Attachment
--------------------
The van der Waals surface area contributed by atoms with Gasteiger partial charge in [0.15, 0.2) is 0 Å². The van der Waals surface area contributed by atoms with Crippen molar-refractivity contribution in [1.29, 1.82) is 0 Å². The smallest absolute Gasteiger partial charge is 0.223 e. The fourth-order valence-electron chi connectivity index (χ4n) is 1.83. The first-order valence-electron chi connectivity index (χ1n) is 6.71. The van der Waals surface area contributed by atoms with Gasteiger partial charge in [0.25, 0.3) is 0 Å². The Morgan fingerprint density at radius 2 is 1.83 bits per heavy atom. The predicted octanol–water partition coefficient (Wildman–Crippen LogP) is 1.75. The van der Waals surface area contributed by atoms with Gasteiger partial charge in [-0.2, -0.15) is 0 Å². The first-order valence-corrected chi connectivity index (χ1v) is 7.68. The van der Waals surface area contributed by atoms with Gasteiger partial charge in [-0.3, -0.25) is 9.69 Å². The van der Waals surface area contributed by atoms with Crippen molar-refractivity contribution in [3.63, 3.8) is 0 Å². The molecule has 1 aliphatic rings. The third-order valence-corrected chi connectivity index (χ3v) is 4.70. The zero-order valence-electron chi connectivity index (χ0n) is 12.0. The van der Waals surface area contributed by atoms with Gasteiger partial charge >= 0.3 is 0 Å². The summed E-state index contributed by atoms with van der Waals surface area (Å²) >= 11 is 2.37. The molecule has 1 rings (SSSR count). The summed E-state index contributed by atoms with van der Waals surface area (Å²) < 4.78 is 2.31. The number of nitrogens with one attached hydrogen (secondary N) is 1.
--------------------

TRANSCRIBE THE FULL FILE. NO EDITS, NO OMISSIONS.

The van der Waals surface area contributed by atoms with Gasteiger partial charge in [0.15, 0.2) is 0 Å². The van der Waals surface area contributed by atoms with Crippen molar-refractivity contribution in [1.29, 1.82) is 0 Å². The smallest absolute Gasteiger partial charge is 0.223 e. The fourth-order valence-electron chi connectivity index (χ4n) is 1.83. The first-order valence-electron chi connectivity index (χ1n) is 6.71. The van der Waals surface area contributed by atoms with Gasteiger partial charge in [0.25, 0.3) is 0 Å². The Morgan fingerprint density at radius 2 is 1.83 bits per heavy atom. The predicted octanol–water partition coefficient (Wildman–Crippen LogP) is 1.75. The van der Waals surface area contributed by atoms with Gasteiger partial charge in [-0.2, -0.15) is 0 Å². The first-order valence-corrected chi connectivity index (χ1v) is 7.68. The van der Waals surface area contributed by atoms with Gasteiger partial charge in [-0.3, -0.25) is 9.69 Å². The van der Waals surface area contributed by atoms with Crippen molar-refractivity contribution in [3.63, 3.8) is 0 Å². The molecule has 1 aliphatic rings. The third-order valence-corrected chi connectivity index (χ3v) is 4.70. The zero-order valence-electron chi connectivity index (χ0n) is 12.0. The van der Waals surface area contributed by atoms with Gasteiger partial charge >= 0.3 is 0 Å². The summed E-state index contributed by atoms with van der Waals surface area (Å²) >= 11 is 2.37. The molecule has 1 rings (SSSR count). The summed E-state index contributed by atoms with van der Waals surface area (Å²) < 4.78 is 2.31. The number of nitrogens with one attached hydrogen (secondary N) is 1.